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Two Cheers For Public Radio

by Geoffrey Nunberg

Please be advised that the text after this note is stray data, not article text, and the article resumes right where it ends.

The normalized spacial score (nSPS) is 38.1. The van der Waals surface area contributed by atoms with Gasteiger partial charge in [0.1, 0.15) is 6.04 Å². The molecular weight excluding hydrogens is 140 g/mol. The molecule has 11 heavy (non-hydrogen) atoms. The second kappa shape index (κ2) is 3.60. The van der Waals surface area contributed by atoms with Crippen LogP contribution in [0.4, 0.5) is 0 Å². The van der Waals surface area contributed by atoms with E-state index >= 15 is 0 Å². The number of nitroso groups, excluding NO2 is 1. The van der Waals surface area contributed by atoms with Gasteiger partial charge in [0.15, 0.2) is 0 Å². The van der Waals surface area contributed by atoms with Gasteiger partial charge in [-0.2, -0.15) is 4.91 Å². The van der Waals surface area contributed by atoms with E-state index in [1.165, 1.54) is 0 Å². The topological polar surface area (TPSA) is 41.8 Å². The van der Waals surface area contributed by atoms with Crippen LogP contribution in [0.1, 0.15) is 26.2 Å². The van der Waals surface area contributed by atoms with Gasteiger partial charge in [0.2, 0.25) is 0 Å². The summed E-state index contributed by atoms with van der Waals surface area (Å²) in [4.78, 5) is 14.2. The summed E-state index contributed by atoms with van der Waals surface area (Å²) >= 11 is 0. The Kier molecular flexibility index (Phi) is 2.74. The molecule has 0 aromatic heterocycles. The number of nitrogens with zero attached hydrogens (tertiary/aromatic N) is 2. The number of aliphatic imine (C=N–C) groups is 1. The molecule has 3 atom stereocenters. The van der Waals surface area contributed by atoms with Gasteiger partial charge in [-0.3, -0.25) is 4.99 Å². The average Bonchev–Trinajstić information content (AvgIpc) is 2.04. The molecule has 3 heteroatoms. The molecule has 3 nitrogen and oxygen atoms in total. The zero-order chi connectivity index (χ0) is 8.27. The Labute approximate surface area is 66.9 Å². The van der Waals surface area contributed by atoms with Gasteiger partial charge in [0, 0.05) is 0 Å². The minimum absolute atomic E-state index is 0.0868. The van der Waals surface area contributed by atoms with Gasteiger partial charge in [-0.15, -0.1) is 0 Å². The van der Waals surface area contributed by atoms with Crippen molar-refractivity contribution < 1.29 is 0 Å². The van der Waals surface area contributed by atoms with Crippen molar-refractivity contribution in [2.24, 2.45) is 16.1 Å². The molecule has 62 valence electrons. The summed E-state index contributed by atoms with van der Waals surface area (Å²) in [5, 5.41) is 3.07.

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But I also agree with David that there are economic and institutional reasons for the dearth of intellectual programming. As it happens, my sense is that there's actually something of a glut of intellectually challenging content available, a lot of it subsidized by universities and other institutions, but it's hard for it to get wide exposure. To take one example, the Stanford philosophers John Perry and Ken Taylor do a very engaging program called "Philosophy Talk" that runs at 10 a.m. Sunday on KALW in San Francisco. Each week's broadcast is consecrated to a topic--"mental imagery," "dreaming," "legal ethics," "philosophy of music," and so on--that Perry and Taylor cover in "Car Talk"-style banter, interviews and phone-ins, along with a taped segment called "The 60-Second Philosopher" from Ian Schoales (Merle Kessler) of "Duck's Breath Mystery Theater" fame. "Philosophy Talk" has been picked up by a few smaller stations in California and by Oregon Public Radio, but it would be a tall order for it to reach anything like broad national distribution. There's simply too much competition for the time slots on most NPR affiliates, particularly since most of them are obliged to devote a large slice of their daily programming to multiple rebroadcasts of the major news and interview programs and to crowd-pleasers like "Car Talk," "Prairie Home Companion," and "The Thistle & Shamrock," in order to hang onto the kind of audiences that ensure the pledges will keep rolling in. The institutional roots of these national differences run very deep, as Paul Starr has shown in The Creation of the Media. But I like to think that as the proportion of people listening to radio via the Internet and podcasts grows, it will be easier to aggregate respectable national audiences for serious intellectual discussion, even if few local stations will want to broadcast it. Radio plays and the like will be a harder row to hoe, given the relatively high production costs, but maybe the NEA or someone will decide to take a stab at supporting this some day. In the meantime, people desperate for their daily fix of "The Archers," "Dante Vagante" or France Culture can score it online.